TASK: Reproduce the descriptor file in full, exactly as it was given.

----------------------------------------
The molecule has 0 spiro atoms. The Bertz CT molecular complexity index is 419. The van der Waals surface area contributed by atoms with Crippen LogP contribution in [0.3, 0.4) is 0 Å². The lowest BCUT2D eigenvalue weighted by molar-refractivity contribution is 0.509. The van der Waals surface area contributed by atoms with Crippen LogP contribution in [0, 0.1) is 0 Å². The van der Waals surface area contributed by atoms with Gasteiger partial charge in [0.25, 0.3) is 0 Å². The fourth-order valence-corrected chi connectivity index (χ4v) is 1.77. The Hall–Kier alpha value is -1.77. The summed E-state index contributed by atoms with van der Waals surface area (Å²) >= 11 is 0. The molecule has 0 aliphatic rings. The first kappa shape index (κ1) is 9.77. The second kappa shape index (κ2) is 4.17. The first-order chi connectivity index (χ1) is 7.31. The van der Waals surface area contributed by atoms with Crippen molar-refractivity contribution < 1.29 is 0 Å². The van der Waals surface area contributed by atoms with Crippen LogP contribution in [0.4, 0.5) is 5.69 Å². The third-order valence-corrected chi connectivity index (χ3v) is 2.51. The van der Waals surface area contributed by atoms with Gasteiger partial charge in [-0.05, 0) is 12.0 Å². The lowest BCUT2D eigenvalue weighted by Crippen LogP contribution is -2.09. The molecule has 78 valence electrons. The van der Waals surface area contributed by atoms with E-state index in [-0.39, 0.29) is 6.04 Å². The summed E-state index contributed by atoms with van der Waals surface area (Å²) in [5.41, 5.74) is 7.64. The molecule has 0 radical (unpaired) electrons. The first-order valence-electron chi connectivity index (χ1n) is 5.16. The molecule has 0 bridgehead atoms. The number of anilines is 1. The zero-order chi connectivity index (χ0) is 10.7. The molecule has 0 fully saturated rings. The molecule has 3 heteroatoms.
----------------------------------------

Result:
The molecule has 0 spiro atoms. The Bertz CT molecular complexity index is 419. The van der Waals surface area contributed by atoms with Crippen LogP contribution in [0.3, 0.4) is 0 Å². The lowest BCUT2D eigenvalue weighted by molar-refractivity contribution is 0.509. The van der Waals surface area contributed by atoms with Crippen LogP contribution in [0, 0.1) is 0 Å². The van der Waals surface area contributed by atoms with Gasteiger partial charge in [0.25, 0.3) is 0 Å². The fourth-order valence-corrected chi connectivity index (χ4v) is 1.77. The Hall–Kier alpha value is -1.77. The summed E-state index contributed by atoms with van der Waals surface area (Å²) >= 11 is 0. The molecule has 0 aliphatic rings. The first kappa shape index (κ1) is 9.77. The second kappa shape index (κ2) is 4.17. The first-order chi connectivity index (χ1) is 7.31. The van der Waals surface area contributed by atoms with Crippen molar-refractivity contribution < 1.29 is 0 Å². The van der Waals surface area contributed by atoms with Crippen LogP contribution in [0.4, 0.5) is 5.69 Å². The third-order valence-corrected chi connectivity index (χ3v) is 2.51. The van der Waals surface area contributed by atoms with Gasteiger partial charge in [-0.05, 0) is 12.0 Å². The lowest BCUT2D eigenvalue weighted by Crippen LogP contribution is -2.09. The molecule has 78 valence electrons. The van der Waals surface area contributed by atoms with E-state index in [-0.39, 0.29) is 6.04 Å². The summed E-state index contributed by atoms with van der Waals surface area (Å²) in [5.41, 5.74) is 7.64. The molecule has 0 radical (unpaired) electrons. The first-order valence-electron chi connectivity index (χ1n) is 5.16. The molecule has 0 bridgehead atoms. The number of anilines is 1. The zero-order chi connectivity index (χ0) is 10.7. The molecule has 0 fully saturated rings. The molecule has 3 heteroatoms.